The Swissair flight was fully loaded at 8:45 on a recent Sunday evening. Zurich airport had been typical of Swiss efficiency, and the scheduled departure time of 8:55 seemed assured. Then, across the intercom, the pilot announced there would be a delay. There were, he explained solemnly, strict environmental restrictions at Zurich airport--from 9 p.m. only one runway was operational. We could not take off for 50 minutes.
Airport authorities' concerns for the comfort of local residents may be news to passengers, but I do wonder how Swissair could have been taken by surprise. Imagine the pilot complaining to the control tower: "You've done what? Closed a runway on environmental grounds? And never told us? And now you want us to wait?"
I can only guess at the series of events that led to the delay. There may have been a minor technical fault. The flight's take-off slot might have been taken by a delayed departure or an unscheduled arrival. But the reason offered to the customer--that Zurich closed a runway at 9 p.m.--seems unlikely.
This particular incident is trivial in itself, but the issue of corporate integrity is not. Will advanced customer relationship management (CRM) systems help companies to be truthful to their customers? Or will they just aid them in bending the truth with more consistency?
Public reaction to the anodyne telephone messages trotted out by interactive voice response systems should serve as a warning. It is galling to be told: "Your call is very important to us" for the 10th time as you wait...and wait...and wait.
The enhanced ability to communicate with customers has many dangers. Seth Godin, in his 1999 book Permission Marketing, has identified the perils of interruption marketing and its attendant practice of subjecting us to unwanted messages. It is a classic example of the law of diminishing returns. As the attention threshold for various types of consumers is raised, companies seek more imaginative ways of being noticed. It leads to a culture of exaggeration, with the minor consolation that the best tend to do it with humour or irony.
The software industry is hardly an example of candour with the customer. I've lost count of the number of occasions where the user's problem--no matter what it is--will be solved miraculously with the next release of the program. In business-to-business, we too have cliches to describe the invoice that isn't paid, or the goods that aren't delivered on time.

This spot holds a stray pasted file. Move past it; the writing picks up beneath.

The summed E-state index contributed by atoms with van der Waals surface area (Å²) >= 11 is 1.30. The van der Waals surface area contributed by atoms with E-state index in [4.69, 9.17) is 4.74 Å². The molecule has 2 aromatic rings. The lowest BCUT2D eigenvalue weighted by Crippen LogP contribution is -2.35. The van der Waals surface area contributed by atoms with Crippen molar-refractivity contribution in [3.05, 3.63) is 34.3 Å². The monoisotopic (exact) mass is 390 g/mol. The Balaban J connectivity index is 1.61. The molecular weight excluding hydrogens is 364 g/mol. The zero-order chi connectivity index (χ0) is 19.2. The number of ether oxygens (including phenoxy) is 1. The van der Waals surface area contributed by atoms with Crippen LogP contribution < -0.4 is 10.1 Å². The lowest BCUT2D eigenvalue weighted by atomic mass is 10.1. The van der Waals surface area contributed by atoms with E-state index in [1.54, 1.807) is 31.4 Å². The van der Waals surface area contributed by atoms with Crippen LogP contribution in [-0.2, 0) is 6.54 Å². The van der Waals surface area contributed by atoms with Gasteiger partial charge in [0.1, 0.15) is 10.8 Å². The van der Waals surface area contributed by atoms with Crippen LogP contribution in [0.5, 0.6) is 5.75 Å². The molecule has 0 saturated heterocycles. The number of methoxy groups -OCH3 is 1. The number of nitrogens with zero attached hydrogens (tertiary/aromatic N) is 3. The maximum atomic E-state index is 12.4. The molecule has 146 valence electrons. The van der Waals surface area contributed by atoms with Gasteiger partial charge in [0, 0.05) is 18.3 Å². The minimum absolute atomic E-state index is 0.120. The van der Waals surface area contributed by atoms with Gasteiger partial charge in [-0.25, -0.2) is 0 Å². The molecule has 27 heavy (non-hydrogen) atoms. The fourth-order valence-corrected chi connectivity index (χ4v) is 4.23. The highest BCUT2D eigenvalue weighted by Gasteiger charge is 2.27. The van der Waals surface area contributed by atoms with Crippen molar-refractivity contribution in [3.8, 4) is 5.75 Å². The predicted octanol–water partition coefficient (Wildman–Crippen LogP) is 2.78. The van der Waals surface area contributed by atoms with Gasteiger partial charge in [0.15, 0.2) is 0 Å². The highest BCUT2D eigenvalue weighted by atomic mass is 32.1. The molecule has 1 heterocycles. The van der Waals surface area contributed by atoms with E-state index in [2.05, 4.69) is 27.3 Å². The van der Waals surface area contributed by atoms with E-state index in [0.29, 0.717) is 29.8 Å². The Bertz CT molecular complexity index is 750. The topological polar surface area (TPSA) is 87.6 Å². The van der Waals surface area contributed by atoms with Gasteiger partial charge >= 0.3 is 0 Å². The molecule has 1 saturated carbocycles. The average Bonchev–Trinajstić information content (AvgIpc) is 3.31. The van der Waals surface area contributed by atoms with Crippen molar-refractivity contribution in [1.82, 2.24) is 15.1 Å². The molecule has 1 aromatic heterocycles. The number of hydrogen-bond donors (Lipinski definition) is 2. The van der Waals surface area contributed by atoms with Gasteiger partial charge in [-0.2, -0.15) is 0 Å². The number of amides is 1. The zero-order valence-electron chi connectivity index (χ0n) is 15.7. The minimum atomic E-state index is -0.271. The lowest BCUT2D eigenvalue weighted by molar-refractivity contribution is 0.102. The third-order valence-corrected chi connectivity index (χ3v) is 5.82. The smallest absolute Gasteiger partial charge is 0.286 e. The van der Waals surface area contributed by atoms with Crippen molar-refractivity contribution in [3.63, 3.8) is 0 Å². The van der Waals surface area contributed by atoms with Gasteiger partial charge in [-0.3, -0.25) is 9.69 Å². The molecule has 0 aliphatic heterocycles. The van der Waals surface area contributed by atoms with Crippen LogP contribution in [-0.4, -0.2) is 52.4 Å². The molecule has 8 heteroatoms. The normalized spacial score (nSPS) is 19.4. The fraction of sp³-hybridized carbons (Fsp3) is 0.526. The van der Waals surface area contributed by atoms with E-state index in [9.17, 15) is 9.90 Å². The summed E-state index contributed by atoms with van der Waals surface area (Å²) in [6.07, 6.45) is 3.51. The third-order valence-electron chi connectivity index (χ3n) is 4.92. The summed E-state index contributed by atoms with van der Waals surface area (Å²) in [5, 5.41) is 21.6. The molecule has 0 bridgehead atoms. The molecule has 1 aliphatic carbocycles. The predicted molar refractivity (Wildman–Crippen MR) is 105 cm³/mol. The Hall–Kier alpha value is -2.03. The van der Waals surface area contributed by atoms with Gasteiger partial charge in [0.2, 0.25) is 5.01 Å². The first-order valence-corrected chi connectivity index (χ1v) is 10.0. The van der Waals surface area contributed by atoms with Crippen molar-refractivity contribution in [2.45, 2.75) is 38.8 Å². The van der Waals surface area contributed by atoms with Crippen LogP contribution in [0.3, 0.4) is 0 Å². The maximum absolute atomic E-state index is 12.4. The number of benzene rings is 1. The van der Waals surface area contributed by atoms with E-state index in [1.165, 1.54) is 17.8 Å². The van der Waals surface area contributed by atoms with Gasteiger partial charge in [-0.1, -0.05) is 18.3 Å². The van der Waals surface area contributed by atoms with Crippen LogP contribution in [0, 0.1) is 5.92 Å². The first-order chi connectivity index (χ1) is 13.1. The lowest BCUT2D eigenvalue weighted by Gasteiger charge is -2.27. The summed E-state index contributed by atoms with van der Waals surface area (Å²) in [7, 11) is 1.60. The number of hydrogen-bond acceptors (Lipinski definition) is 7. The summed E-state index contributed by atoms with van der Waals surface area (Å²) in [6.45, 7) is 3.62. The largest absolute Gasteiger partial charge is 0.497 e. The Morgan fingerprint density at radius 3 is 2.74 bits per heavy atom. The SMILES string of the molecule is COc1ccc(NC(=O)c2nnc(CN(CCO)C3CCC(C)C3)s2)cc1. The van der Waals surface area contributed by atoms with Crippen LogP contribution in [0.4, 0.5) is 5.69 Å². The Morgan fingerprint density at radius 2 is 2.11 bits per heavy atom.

I suppose every business sector has its own examples of being economical with the truth. One thinks of banks with small businesses, food retailers on genetically modified ingredients, and rail operating companies with their timetables. In each case, suppliers vigorously defend their honour and insist that there has been no deception--merely a little spin. But customers have an instinct for when they are being spun a line, and crisis management advisors have a simple mantra: tell the whole truth and tell it as soon as possible.
For those who have invested in CRM tools, facilities exist to bring rewards for corporate integrity. These systems should, in theory, help to eliminate the more creative explanations of what has occurred. Scripting tools and knowledge repositories are designed to provide one authoritative answer where previously there were many. On-screen customer histories prevent call centre agents from making erroneous assumptions about prior events.
But, as with many inventions, they can be misused. The wrong end of the telemarketing industry systematically teaches gullible youngsters, desperate for work experience, to lie. In the US, such nuisance cold-calling is a major issue, and the EU is seeking curbs on such practices over here.
At the heart of this is the need for companies to invest properly in the values associated with their brands. Nothing tarnishes values more than the impression that a company doesn't always tell the truth.
Swissair has a fine image: competent staff, modern planes, reasonable punctuality and pleasant food. So, when my plane finally took off, I was eagerly awaiting a good meal. Actually, the food tasted awful. Funny, that.